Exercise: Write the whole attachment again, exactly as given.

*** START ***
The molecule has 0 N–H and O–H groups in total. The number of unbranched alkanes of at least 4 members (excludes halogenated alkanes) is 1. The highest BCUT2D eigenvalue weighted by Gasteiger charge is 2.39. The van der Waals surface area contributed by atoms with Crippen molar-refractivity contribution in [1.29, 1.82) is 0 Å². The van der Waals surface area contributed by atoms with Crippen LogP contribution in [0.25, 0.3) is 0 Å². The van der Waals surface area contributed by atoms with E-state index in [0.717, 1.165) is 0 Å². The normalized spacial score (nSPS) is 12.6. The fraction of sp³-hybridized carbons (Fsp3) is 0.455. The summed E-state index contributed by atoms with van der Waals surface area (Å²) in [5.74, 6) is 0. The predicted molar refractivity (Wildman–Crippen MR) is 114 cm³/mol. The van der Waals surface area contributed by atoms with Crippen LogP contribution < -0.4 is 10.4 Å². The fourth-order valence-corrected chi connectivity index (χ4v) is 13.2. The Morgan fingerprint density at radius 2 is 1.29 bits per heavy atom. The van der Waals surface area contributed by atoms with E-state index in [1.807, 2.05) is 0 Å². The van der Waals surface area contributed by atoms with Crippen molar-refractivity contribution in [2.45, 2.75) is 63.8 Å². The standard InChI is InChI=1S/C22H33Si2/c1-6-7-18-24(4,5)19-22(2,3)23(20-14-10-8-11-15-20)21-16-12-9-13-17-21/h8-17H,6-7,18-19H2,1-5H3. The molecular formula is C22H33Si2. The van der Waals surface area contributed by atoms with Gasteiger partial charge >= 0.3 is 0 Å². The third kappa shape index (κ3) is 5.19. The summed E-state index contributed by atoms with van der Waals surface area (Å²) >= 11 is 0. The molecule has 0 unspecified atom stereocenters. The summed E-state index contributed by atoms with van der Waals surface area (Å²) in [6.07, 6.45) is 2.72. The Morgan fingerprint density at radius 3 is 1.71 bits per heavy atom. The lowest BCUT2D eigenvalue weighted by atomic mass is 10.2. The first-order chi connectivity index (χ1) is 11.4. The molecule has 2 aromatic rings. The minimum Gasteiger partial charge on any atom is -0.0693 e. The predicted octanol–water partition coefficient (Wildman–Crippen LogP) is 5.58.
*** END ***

The molecule has 0 N–H and O–H groups in total. The number of unbranched alkanes of at least 4 members (excludes halogenated alkanes) is 1. The highest BCUT2D eigenvalue weighted by Gasteiger charge is 2.39. The van der Waals surface area contributed by atoms with Crippen molar-refractivity contribution in [1.29, 1.82) is 0 Å². The van der Waals surface area contributed by atoms with Crippen LogP contribution in [0.25, 0.3) is 0 Å². The van der Waals surface area contributed by atoms with E-state index in [0.717, 1.165) is 0 Å². The normalized spacial score (nSPS) is 12.6. The fraction of sp³-hybridized carbons (Fsp3) is 0.455. The summed E-state index contributed by atoms with van der Waals surface area (Å²) in [5.74, 6) is 0. The predicted molar refractivity (Wildman–Crippen MR) is 114 cm³/mol. The van der Waals surface area contributed by atoms with Crippen LogP contribution < -0.4 is 10.4 Å². The fourth-order valence-corrected chi connectivity index (χ4v) is 13.2. The Morgan fingerprint density at radius 2 is 1.29 bits per heavy atom. The van der Waals surface area contributed by atoms with E-state index in [1.807, 2.05) is 0 Å². The van der Waals surface area contributed by atoms with Crippen molar-refractivity contribution in [2.45, 2.75) is 63.8 Å². The standard InChI is InChI=1S/C22H33Si2/c1-6-7-18-24(4,5)19-22(2,3)23(20-14-10-8-11-15-20)21-16-12-9-13-17-21/h8-17H,6-7,18-19H2,1-5H3. The molecular formula is C22H33Si2. The van der Waals surface area contributed by atoms with Gasteiger partial charge >= 0.3 is 0 Å². The third kappa shape index (κ3) is 5.19. The summed E-state index contributed by atoms with van der Waals surface area (Å²) >= 11 is 0. The molecule has 0 unspecified atom stereocenters. The summed E-state index contributed by atoms with van der Waals surface area (Å²) in [6.07, 6.45) is 2.72. The Morgan fingerprint density at radius 3 is 1.71 bits per heavy atom. The lowest BCUT2D eigenvalue weighted by atomic mass is 10.2. The first-order chi connectivity index (χ1) is 11.4. The molecule has 2 aromatic rings. The minimum Gasteiger partial charge on any atom is -0.0693 e. The predicted octanol–water partition coefficient (Wildman–Crippen LogP) is 5.58.